The film elicited a foundational precept instilled in me during my FMN-101 training that is worth repeating, ‘an awareness of nature (or a thing of nature) leads to understanding; understanding leads to appreciation; appreciation leads to caring; and caring leads to conservation’.

Without further ado, and just in time for the 2023 vernal pool season, here is their film journey through some vernal pools of Fairfax County – Fairfax Vernal Pools with Mike Hayslett

Flowery Waters of Spring: Ecology & Conservation of Vernal Pool Wetlands in Virginia, Apr. 11th

Green Spring Gardens
4603 Green Spring Road, Alexandria
Thursday, 11 April 2019
7:30 – 9 pm

Program and talk with Michael S. Hayslett, Principal of Virginia Vernal Pools, LLC. Mr. Hayslett is a former biology and environmental instructor at Sweet Briar College and other Virginia schools. He has spent a career pursuing the study, awareness, and conservation of the freshwater wetlands known as “vernal pools” around his native Virginia. His research has focused on amphibian ecology, but this Master Naturalist is fascinated with all aspects of these special little ecosystems and with natural history in general.  Brought to you by the Virginia Native Plant Society.

Learn about vernal pools, March 3rd

Mount Vernon Government Center
2511 Parkers Lane, Alexandria VA
Sunday, 3 March 2019
1:30 pm, social gathering, 2 pm program

Vernal pools, which are pools that dry up in the summer, are vital habitat for salamanders, fairy shrimp and several species of frogs. Vernal pools occur throughout the Washington area and play an important role in the environment.

Karen Sheffield, the Manager of Huntley Meadows Park, will present this program on vernal pools. She will discuss the animals and plants that inhabit these shallow pools of water. The program is brought to you by the Friends of Dyke Marsh and cosponsored by the Friends of Mason Neck State Park, the Friends of Huntley Meadows Park and the Friends of Accotink Creek.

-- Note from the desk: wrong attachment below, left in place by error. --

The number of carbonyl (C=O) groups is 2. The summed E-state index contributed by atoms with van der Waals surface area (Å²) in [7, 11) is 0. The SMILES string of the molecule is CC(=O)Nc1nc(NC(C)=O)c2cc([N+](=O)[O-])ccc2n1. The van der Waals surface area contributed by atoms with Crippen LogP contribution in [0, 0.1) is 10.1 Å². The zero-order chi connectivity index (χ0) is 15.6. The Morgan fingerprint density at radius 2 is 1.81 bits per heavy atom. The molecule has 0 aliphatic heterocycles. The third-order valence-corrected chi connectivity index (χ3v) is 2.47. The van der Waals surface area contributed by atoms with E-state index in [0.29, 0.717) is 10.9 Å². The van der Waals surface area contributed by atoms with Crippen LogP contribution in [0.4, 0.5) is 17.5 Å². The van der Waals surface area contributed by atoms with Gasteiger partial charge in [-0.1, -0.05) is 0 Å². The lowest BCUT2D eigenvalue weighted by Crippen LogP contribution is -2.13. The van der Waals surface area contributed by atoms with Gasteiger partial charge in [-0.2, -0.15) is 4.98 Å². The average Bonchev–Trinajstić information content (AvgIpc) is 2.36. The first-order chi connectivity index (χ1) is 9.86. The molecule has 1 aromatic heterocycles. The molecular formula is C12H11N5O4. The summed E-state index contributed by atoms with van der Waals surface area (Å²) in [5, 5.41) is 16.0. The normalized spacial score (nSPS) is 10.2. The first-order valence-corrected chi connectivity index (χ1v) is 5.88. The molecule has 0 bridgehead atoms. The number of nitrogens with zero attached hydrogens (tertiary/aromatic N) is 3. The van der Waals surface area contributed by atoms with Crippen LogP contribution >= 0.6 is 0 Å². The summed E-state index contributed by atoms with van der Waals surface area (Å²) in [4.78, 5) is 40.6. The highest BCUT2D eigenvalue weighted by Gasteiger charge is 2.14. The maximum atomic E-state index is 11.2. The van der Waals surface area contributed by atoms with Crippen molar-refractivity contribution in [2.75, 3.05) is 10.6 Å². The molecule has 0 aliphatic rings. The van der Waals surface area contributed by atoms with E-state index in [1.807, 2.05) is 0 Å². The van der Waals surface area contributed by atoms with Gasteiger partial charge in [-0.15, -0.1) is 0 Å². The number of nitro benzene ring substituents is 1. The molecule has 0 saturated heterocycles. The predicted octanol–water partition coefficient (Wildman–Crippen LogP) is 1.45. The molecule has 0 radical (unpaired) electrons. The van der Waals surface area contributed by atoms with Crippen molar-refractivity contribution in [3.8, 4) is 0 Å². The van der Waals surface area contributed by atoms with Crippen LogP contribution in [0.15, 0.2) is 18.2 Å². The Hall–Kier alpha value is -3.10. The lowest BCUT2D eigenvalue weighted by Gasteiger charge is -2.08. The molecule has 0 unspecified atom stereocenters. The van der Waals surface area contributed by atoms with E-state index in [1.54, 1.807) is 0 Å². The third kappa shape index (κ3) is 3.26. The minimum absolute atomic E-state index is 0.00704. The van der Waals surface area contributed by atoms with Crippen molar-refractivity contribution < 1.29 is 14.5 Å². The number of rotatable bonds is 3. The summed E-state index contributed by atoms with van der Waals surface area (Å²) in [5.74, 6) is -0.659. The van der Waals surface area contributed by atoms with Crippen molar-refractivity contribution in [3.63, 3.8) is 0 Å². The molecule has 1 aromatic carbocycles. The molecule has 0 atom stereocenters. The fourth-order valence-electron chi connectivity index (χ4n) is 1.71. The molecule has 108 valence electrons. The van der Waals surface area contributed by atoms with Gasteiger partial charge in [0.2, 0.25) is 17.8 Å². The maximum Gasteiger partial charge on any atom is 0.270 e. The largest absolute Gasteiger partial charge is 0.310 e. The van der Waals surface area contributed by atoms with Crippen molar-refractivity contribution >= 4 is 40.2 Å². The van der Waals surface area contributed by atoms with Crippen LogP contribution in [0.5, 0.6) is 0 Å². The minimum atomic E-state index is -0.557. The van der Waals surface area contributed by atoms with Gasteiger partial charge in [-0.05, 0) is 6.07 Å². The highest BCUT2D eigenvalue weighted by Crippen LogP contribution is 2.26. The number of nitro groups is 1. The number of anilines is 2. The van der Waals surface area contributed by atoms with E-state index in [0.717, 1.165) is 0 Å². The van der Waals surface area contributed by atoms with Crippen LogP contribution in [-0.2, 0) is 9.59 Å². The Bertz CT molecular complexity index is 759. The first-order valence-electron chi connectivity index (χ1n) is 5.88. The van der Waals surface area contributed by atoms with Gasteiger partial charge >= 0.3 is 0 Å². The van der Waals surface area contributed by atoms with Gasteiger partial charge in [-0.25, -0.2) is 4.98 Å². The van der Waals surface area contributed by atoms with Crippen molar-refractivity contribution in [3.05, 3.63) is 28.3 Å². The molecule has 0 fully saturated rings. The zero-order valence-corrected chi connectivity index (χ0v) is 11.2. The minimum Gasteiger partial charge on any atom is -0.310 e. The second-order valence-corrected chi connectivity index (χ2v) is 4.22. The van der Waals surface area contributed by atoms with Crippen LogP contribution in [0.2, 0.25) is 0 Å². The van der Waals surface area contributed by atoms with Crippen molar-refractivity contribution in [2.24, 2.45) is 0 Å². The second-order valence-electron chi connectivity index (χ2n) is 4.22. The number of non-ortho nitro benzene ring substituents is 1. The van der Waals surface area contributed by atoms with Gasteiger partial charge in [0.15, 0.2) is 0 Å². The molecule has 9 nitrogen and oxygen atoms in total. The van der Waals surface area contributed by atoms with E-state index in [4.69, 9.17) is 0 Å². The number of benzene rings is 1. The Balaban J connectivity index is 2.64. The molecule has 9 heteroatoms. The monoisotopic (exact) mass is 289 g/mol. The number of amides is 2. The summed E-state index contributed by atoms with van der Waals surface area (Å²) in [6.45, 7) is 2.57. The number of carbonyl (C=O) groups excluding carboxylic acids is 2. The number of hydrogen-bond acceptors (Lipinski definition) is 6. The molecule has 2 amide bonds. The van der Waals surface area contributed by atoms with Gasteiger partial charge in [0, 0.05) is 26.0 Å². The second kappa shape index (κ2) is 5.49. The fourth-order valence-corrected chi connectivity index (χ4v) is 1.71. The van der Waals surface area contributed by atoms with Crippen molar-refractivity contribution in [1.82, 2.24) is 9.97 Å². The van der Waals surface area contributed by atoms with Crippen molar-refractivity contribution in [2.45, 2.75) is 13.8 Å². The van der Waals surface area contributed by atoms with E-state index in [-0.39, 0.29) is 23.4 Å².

Vernal Pool Exploration: Adventure and Education

On a recent sunny April afternoon, educator and vernal pool expert Michael Hayslett led a captivating exploration of vernal pools in the Accotink Creek watershed. Vernal, or ephemeral, pools are seasonal wetlands that provide essential habitat for a variety of life and breeding grounds for frogs and salamanders. Hayslett is conducting an inventory of vernal pools in Fairfax County as part of an initiative by the Fairfax County Park Authority.  He shared his vast knowledge with locals from conservation volunteer groups, youthful naturalists and local governments. Vernal pools are vulnerable to a variety of threats associated with human impact, and this inventory will support efforts to monitor and protect them.

Hayslett nets the pool. Photo by D. Lincoln.

After decontaminating his boots by scrubbing them in a tub of bleach and water to protect amphibians from the dreaded chytrid fungus, Hayslett waded into a pool and began swooping the water with a net. He explained that in order for a pool to be classified as a vernal pool, it must house at least one indicator species. In this region there are four indicator species; the presence of wood frogs, spotted salamanders, marbled salamanders, or the less common fairy shrimp would indicate that the water is a vernal pool.

Hayslett scooped tadpoles into Ziploc® bags filled with water and handed them to his enthralled crowd, talking them through the steps to identify the tadpoles. Did we have an indicator species? How long were the tadpoles? Were their backs very black? Did their bellies have a golden tinge? Bingo. They were wood frog tadpoles, an indicator species: this was a vernal pool. Hayslett had hoped to also find fairy shrimp.

Invertebrates collected at the site.  Photo by D. Lincoln.

While he did not find any fairy shrimp that afternoon, Hayslett has discovered some in Fairfax County.  Unlike frogs and salamanders, fairy shrimp never leave the pool, even as it dries out, but their eggs can remain viable in a dry environment for hundreds of years, hatching only when rains replenish the pool. The eggs can be transported to other pools by wind and by birds.

But why would anything adapt to a pool that’s constantly drying out? The biggest advantage is that fish can’t inhabit them so there’s no competition or predation from hungry fish. The disadvantage, of course, is that these fleeting pools can dry up before the creature has matured from its aquatic to its terrestrial stage, for example, from being a tadpole that needs water to survive, to a frog that can live on land and only needs water to breed. In Virginia, vernal pools range from natural upland wetlands independent of a stream, some of which date back twenty thousand years, to manmade structures that become functional vernal pools.